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Alex Lake’s day job is all about helping people, especially children. She cares about them passionately and does everything in her power to rescue them from those who mean them harm. It’s as frustrating a career as it can be rewarding, though all too often she is left wondering if she has done enough. When the case of three-year-old Ottilie Wade comes to her attention everything changes. She finds herself completely unable to detach from the child the way she should, and feels an overpowering need to make a real difference in little Ottilie’s life. To do this she needs the support of her superiors, but no one is prepared to believe that Ottilie is in danger. In the end, Alex follows the only course left to her, and takes law into her own hands.

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What book is calling to you today?  Come on by and share….

WAITING ON “ANOTHER FORGOTTEN CHILD” — JAN. 9

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Welcome to another Waiting on Wednesday event, hosted by Jill, at Breaking the Spine. 

Today’s feature is a book I’m eagerly anticipating, due out on 2/5/13.  Not long to wait!  Another Forgotten Child, by Cathy Glass, spotlights issues with the child welfare system.

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Eight-year-old Aimee was on the child protection register at birth. Her school repeatedly reported concerns about her bruises. And her five older half-siblings were taken into care many years ago. So no one can understand why she was left at home to suffer for so long. It seems Aimee was the forgotten child.

The social services are looking for a very experienced foster carer to look after Aimee and, when she reads the referral, Cathy understands why. Despite her reservations, Cathy agrees to Aimee on – there is something about her that reminds Cathy of Jodie (the subject of ‘Damaged’ and the most disturbed child Cathy has cared for), and reading the report instantly tugs at her heart strings.

When she arrives, Aimee is angry. And she has every right to be. She has spent the first eight years of her life living with her drug-dependent mother in a flat that the social worker described as ‘not fit for human habitation’. Aimee is so grateful as she snuggles into her bed at Cathy’s house on the first night that it brings Cathy to tears.

Aimee’s aggressive mother is constantly causing trouble at contact, and makes sweeping allegations against Cathy and her family in front of her daughter as well. It is a trying time for Cathy, and it makes it difficult for Aimee to settle. But as Aimee begins to trust Cathy, she starts to open up. And the more Cathy learns about Aimee’s life before she came into care, the more horrified she becomes.

It’s clear that Aimee should have been rescued much sooner and as her journey seems to be coming to a happy end, Cathy can’t help but reflect on all the other ‘forgotten children’ that are still suffering…

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Why am I waiting for this one?  Having worked in the child welfare system for many years, I am all too familiar with those cases that fall through the cracks.  This one sounds like a must read.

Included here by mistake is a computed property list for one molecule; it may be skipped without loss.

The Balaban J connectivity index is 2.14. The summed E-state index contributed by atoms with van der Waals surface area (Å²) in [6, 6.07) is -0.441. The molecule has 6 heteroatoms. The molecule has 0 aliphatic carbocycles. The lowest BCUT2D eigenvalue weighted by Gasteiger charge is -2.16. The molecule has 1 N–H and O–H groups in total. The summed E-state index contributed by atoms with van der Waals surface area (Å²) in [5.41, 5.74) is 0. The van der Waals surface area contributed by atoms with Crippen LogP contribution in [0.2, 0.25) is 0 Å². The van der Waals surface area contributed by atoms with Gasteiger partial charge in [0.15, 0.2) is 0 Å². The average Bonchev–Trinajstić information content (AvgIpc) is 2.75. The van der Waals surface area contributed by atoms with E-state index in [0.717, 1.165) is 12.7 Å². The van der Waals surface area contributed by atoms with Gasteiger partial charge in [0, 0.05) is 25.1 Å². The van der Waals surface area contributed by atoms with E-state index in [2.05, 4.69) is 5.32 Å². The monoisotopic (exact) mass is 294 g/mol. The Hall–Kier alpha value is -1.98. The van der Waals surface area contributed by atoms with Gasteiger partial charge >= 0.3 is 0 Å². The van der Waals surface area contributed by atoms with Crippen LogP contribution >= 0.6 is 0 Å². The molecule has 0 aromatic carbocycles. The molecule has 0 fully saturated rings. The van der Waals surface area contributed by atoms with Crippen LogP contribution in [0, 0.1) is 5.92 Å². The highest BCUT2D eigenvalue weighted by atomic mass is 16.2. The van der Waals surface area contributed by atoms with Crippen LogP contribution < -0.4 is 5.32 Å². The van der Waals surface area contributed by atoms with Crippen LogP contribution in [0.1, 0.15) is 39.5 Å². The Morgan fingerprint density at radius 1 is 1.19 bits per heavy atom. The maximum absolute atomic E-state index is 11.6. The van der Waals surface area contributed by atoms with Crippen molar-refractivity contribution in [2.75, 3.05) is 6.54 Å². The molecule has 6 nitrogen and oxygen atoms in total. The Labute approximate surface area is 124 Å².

What are you waiting for?  Come on by and share….

 

 

SERENDIPITOUS FRIDAYS: BOOK BEGINNINGS & THE FRIDAY 56 — JULY 27

Welcome to some serendipitous fun today as we share Book Beginnings, hosted by Rose City Reader; and as we showcase The Friday 56 with Freda’s Voice.

To join in, just grab a book and share the opening lines…along with any thoughts you wish to give us; then turn to page 56 and excerpt anything on the page.

Then give us the title of the book, so others can add it to their lists!

My spotlight today is on The Tree of Everlasting Knowledge, by Christine Nolfi.

Book Blurb:  A savage rape on hallowed ground. Secrets buried for decades by the town’s most influential family. Now Ourania D’Andre will learn the Great Oak’s secrets as construction begins at the Fagan mansion. She can’t afford to turn down a job that promises to stir up the long-buried guilt–and the passion–she shares with powerful Troy Fagan. She’s already juggling the most important job of her career with her new responsibilities as a foster mother for young Walt and Emma Korchek. And there’s a hard, older man on the construction crew with eyes void of emotion–cold and killing. The secrets of his brutal past will pose a grave threat to the children in her care. Will she find the courage to face him?

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Beginning:  Staring at the tables wouldn’t put Ourania at one of them.

Nursing a cup of coffee, Troy Fagan wondered if she’d decided to decline the work.  Bow out with embarrassment, beg forgiveness—if Ourania didn’t come to her senses, he’d fire her.

How didn’t matter.  He’d find a way.

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P. 56:   Marcy glared at him.  ” Listen, buster—you’re going to school.”  Narrowing her regard, she brought his thrashing to a halt.  “When we get back to Ourania’s place tonight, you’re helping me clean up the mess.  The floors, the walls—everything.”

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Sound good?  I know I’m looking forward to this one.  And now I’m off to see yours!